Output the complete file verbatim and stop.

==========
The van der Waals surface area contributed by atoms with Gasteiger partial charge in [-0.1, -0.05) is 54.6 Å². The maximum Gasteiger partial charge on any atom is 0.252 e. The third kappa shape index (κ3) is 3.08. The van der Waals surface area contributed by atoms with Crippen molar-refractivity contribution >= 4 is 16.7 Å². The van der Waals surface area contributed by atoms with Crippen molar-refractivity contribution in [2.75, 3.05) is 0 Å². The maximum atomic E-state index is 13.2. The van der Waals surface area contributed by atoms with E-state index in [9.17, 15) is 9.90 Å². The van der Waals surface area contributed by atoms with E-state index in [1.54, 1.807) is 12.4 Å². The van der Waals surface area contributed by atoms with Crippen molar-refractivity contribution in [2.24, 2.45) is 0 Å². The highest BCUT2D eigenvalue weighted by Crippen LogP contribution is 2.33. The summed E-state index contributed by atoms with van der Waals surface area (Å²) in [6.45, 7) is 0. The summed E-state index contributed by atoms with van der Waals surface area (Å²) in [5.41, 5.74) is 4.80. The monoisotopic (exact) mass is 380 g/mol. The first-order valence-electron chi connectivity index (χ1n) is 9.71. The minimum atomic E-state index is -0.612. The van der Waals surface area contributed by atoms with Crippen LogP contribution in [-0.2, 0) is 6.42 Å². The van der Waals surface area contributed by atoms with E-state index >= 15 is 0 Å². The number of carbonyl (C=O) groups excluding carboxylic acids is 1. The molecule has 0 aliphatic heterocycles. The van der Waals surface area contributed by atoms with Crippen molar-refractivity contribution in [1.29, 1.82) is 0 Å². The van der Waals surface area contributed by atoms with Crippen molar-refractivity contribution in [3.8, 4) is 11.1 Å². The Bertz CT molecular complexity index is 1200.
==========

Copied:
The van der Waals surface area contributed by atoms with Gasteiger partial charge in [-0.1, -0.05) is 54.6 Å². The maximum Gasteiger partial charge on any atom is 0.252 e. The third kappa shape index (κ3) is 3.08. The van der Waals surface area contributed by atoms with Crippen molar-refractivity contribution >= 4 is 16.7 Å². The van der Waals surface area contributed by atoms with Crippen molar-refractivity contribution in [2.75, 3.05) is 0 Å². The maximum atomic E-state index is 13.2. The van der Waals surface area contributed by atoms with E-state index in [9.17, 15) is 9.90 Å². The van der Waals surface area contributed by atoms with E-state index in [1.54, 1.807) is 12.4 Å². The van der Waals surface area contributed by atoms with Crippen molar-refractivity contribution in [2.24, 2.45) is 0 Å². The highest BCUT2D eigenvalue weighted by Crippen LogP contribution is 2.33. The summed E-state index contributed by atoms with van der Waals surface area (Å²) in [6.45, 7) is 0. The summed E-state index contributed by atoms with van der Waals surface area (Å²) in [5.41, 5.74) is 4.80. The monoisotopic (exact) mass is 380 g/mol. The first-order valence-electron chi connectivity index (χ1n) is 9.71. The minimum atomic E-state index is -0.612. The van der Waals surface area contributed by atoms with Crippen LogP contribution in [-0.2, 0) is 6.42 Å². The van der Waals surface area contributed by atoms with E-state index >= 15 is 0 Å². The number of carbonyl (C=O) groups excluding carboxylic acids is 1. The molecule has 0 aliphatic heterocycles. The van der Waals surface area contributed by atoms with Crippen molar-refractivity contribution in [1.29, 1.82) is 0 Å². The van der Waals surface area contributed by atoms with Crippen molar-refractivity contribution in [3.8, 4) is 11.1 Å². The Bertz CT molecular complexity index is 1200.